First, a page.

Ibogaine affects the redox status in rat heart
Vidonja Uzelac, Teodora
Oreščanin Dušić, Zorana
Conference object (Published version)
© 2016 by the Institute of Normal and Pathological Physiology, Slovak Academy of Sciences
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The anti-addiction agent ibogaine, prepared from the root of the shrub Tabernanthe iboga and used for the treatment of acute substance abuse, accomplishes its biological effects through interactions with different types of neural transmitter receptors. Ibogaine treatments are sometimes followed by sudden cardiac arrest with a fatal outcome. Ibogaine strongly influences cellular energy, redox state and antioxidant capacity in a dose- and time-dependent manner. Ibogaine application leads to a decrease in cellular ATP level and an increase in CO2 production in the first hour of exposure, followed by increased cellular respiration and production of reactive oxygen species (ROS) which change redox homeostasis after 5 h. It has been proposed that the systemic effect of ibogaine is redox-mediated. In this work, male and female 3 month-old-rats were treated per os with a single dose of either 1 or 20 mg/kg body weight (b.w.) of ibogaine. The activities of antioxidant enzymes: superoxide dismutases 1 and 2 (SOD1 and SOD2, respectively), catalase (CAT), glutathione peroxidase (GPx), glutathione reductase (GR) and glutathione S transferase (GST) were measured in the liver, heart and erythrocytes 6 and 24 h after treatment. The treatment with ibogaine did not affect the levels of antioxidants in the liver and erythrocytes in both males and females. However, in males treated with ibogaine, the dose of 1 mg/kg b.w. elevated cardiac MnSOD activity 6 h after administration and lowered it after 24 h. On the other hand, the 20 mg/kg b.w. dose of ibogaine lowered MnSOD and GR activities in the heart 6 and 24 h after administration. In females treated with 20 mg/kg b.w. ibogaine, cardiac SOD and GR activities were lowered. These results suggest that an ibogaine-induced disturbance of ROS homeostasis in the heart is one reason why the heart is more prone to sudden functional disruption and arrest.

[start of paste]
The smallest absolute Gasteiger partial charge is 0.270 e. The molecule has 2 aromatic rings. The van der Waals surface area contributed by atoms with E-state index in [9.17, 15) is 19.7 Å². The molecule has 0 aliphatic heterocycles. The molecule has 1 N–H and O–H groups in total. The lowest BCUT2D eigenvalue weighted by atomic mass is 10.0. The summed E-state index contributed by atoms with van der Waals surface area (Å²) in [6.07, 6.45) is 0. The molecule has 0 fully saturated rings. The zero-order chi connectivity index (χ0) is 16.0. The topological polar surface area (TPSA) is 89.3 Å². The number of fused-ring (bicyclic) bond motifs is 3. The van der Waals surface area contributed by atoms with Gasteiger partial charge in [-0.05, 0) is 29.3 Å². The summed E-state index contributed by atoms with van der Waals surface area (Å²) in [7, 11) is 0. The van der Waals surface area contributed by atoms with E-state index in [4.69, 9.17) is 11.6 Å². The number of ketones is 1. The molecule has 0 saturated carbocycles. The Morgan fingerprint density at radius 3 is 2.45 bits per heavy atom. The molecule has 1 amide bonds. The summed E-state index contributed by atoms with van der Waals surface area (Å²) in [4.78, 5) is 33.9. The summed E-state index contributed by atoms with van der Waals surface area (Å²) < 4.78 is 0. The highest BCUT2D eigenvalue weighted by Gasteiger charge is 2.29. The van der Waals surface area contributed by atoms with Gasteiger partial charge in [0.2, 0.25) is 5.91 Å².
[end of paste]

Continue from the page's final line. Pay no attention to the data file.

Keywords:cardiac arrest; superoxide dismutase; glutathion reductase; reactive oxygen species homeostatsis; anti-addiction
- Ravingerová T, Pecháňová O, Farkašová V, editors. 2nd Joint meeting of Slovak and Serbian physiological societies “Physiology without frontiers“: Book of Abstracts. Bratislava, Slovak Republic: Institute of Normal and Pathological Physiology, Slovak Academy of Sciences; 2016. p. 56.